Longtime advocate Riopelle to be awarded honorary doctorate

We shared the news in Wednesday’s Log Extra that UW-Green Bay will award an honorary doctoral degree to longtime community advocate Virginia (Ginny) Riopelle during commencement ceremonies Dec. 13. A UW-Green Bay Trustee, immensely successful University fundraiser and co-founder of the University’s signature Phuture Phoenix program, Riopelle will receive the honorary Doctor of Laws degree, which recognizes professional contributions to education, government or the common good. Riopelle is just the seventh individual in UW-Green Bay history to be so honored. For more on her legacy, check out our news feature.

Community advocate Riopelle to receive honorary doctorate at UW-Green Bay

Virginia RiopelleThe University of Wisconsin-Green Bay will award an honorary doctoral degree to longtime community advocate Virginia (Ginny) Riopelle during the University’s commencement ceremonies Saturday, Dec. 13 at the Weidner Center for the Performing Arts.

Riopelle, a longtime UW-Green Bay Trustee, successful University fundraiser and the co-founder of the University’s signature Phuture Phoenix program, will receive the Doctor of Laws degree, which recognizes professional contributions to education, government or the common good.

“Put simply, UW-Green Bay would not be the place it is today without Ginny Riopelle,” said UW-Green Bay Chancellor Gary L. Miller. “Her enthusiastic advocacy for, and support of, this great University are truly second-to-none. I am so pleased that we can honor her contributions in this way.”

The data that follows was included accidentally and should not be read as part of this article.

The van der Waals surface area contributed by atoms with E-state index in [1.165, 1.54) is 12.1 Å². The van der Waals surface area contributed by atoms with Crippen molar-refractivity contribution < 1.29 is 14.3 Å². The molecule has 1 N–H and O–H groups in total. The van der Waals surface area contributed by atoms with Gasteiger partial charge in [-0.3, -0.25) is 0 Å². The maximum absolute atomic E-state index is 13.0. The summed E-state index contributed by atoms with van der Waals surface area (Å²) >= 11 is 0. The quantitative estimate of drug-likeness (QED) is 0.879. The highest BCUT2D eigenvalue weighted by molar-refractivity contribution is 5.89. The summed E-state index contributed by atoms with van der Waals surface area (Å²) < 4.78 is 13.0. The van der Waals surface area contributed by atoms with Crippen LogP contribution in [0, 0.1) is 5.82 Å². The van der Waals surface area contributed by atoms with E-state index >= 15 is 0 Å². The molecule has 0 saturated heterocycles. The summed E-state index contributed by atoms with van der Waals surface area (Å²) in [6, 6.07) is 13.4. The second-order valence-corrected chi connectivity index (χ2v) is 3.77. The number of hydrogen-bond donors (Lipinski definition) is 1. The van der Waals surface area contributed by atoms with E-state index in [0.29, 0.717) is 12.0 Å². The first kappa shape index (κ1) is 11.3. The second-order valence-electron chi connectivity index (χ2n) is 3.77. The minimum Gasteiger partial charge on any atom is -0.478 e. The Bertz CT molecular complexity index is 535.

The former Ginny Small has deep roots in both the community and at UW-Green Bay, owing to a family legacy of advocating for and embracing the value of public higher education. Her father, the late Rudy Small, was a vocal supporter of bringing a university to Green Bay in the early-to mid-1960s, prior to UW-Green Bay’s founding in 1965.

“There are so many individuals who are dedicated to furthering the mission of UW-Green Bay, both on campus and in our community, and it means more than I can say to be recognized in this manner,” Riopelle said. “My father was a tireless advocate for bringing this University to Green Bay, and I have done my best to tirelessly advocate for its growth and advancement. He knew then — and I know today — the transformative power of a place like UW-Green Bay.”

A graduate of UW-Stevens Point, Riopelle received her teaching certification from UW-Green Bay, teaching first and second grade here and in Shawnee Mission, Kan., before returning to the area to continue her work with and on behalf of the children of Northeastern Wisconsin. In addition to her roles at UW-Green Bay, Riopelle he has served on the boards of the United Way Community Partnership for Children, Service League of Green Bay, Encompass Child Care, Boys & Girls Clubs of Green Bay, N.E.W. Curative Rehabilitation and the Greater Green Bay YMCA.

At UW-Green Bay, Riopelle has served on the Chancellor’s Council of Trustees since former Chancellor Mark Perkins first asked her to join in 1998. She currently is vice chair of that body, which adopted the joint role of serving as the Board of Directors for the UW-Green Bay Foundation when the Foundation launched in May 2011. Riopelle has served on two chancellor search committees and remains a trusted and respected community voice on the UW-Green Bay campus and beyond.